The New York Times‘ Maggie Haberman told CNN Thursday what’s behind President Donald Trump’s week of hysterics on Twitter. She said the president has finally realized that he’s in bigger trouble with the Southern District of New York than he is with Robert Mueller, and he’s not happy about it.
“We talked about what was behind the Twitter spew over the weekend,” said host Erica Hill. “What is the thinking on this Thursday morning from the White House about how much the impending Mueller report is weighing on the president?”
Haberman replied that the Mueller investigation was a concern, but that Trump and his advisors were beginning to believe it wouldn’t be that “damning.” On the other hand, the SDNY material related to Michael Cohen had thrown the administration for a loop
“I do think the other thing people are missing that took place this week that got under his skin was this unredacted search warrant material that supported the FBI searches on Michael Cohen,” she said. “There were several pages of redacted material that looked like they related to Trump organization issues. I think that was in his head as much as anything.”
“You think some of the legal activity that’s taken place — because we always wonder how much of the president’s public statements and public activity is a response to the investigation,” said co-host John Berman. “That, you do think, has been a little bit of the impetus here?”
“I do. I think it has gotten through to him that his biggest legal exposure is likely in the Southern District of New York,” Haberman responded. “The Southern District investigations which were spun off from Mueller — this was the Michael Cohen case and its various tentacles since his guilty plea — that’s a greater risk to him and I think the people around him know that and he knows it as well. The documents got in his head.”
Watch the video below.
CNN host threatens to end interview after Trump spokesperson smears the New York Times
CNN host Poppy Harlow lost patience with a White House spokesperson on Monday afternoon after he deflected questions about the New York Times reporting on Donald Trump's taxes by trying to smear the paper and the reporters behind the bombshell report.
After White House Deputy Press Secretary Brian Morgenstern tried to smirk his way through an attack on the report and the journalists who compiled it, Harlow warned him the interview would end immediately if he didn't stick the subject and answer her questions.
"In 2017, Brian, in 2017, according to all of these documents, it appears the president paid more in taxes to Panama, India, and the Philippines than he did to Uncle Sam. How is that America first?" the CNN host pressed.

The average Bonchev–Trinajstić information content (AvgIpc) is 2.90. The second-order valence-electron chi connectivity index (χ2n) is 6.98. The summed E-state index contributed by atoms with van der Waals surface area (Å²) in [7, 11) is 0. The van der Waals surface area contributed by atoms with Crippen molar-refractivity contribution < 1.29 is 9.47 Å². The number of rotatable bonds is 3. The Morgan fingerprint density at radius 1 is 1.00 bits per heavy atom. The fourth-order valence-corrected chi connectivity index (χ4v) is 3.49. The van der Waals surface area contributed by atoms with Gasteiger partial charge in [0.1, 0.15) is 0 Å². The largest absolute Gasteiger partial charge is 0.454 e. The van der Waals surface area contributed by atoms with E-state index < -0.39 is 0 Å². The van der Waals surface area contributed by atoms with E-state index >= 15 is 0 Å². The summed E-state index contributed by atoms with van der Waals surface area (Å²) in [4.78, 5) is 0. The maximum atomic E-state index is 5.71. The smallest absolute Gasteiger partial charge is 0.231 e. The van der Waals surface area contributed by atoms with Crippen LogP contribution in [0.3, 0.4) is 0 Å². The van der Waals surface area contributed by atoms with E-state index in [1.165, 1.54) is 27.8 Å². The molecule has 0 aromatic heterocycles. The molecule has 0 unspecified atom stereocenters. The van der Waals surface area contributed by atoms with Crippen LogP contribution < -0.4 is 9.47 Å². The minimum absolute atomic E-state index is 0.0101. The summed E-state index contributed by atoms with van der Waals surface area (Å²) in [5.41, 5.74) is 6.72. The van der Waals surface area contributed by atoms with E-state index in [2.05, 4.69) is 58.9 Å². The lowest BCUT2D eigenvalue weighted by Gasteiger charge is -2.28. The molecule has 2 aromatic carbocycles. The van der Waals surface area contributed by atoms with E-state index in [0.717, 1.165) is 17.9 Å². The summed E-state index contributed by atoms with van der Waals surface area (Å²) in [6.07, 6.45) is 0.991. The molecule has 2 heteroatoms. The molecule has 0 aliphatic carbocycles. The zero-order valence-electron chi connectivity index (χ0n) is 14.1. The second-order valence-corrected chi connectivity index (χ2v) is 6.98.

‘This is the smoking gun’: Carl Bernstein claims Trump’s taxes expose his ‘grifter presidency’
Appearing on CNN on Monday morning, Watergate reporter Carl Bernstein called revelations exposed in the New York Times report on Donald Trump's taxes the "smoking gun" that could end his presidency.
Speaking with "New Day" hosts Alisyn Camerota and John Berman, the author and journalist declared the current administration is the "first grifter presidency."
"The two numbers that jump off the page, the $750, that's what the president paid in taxes his first two years in office, but then, Carl, the other number that I think people need to know is $421 million. this is what the president owes," Camerota prompted. "These are the loans that will come due over the next four or five years. So when you see this article, Carl, what's your major takeaway?"
Former GOP governor slams Trump over ‘disturbing’ tax revelations — and throws his support behind Biden
On CNN Monday, former Pennsylvania Republican governor and inaugural Homeland Security Secretary Tom Ridge — one of many Republicans who has come out in endorsement of Joe Biden — reacted with outrage to the bombshell New York Times report that President Donald Trump has paid virtually no taxes and papered over financial losses for years.
"The fact that he has paid $750 annually in income tax is revealing of many, many things," said Ridge. "Most of all, I think, it kind of reveals the lack of transparency, the lack of honesty, and his inability ultimately, I think, to connect with people who scramble, maybe two household incomes, scramble to pay $1,000 or two in taxes, and speaks to not only the lack of transparency but I think historically he's shown a tremendous lack of empathy and appreciation for those people who struggle with limited income. He certainly doesn't live the lifestyle of limited income, although he's paying taxes as if he has limited income, and professes to be different, but he has no empathy and no transparency there. That's probably more disturbing than anything else."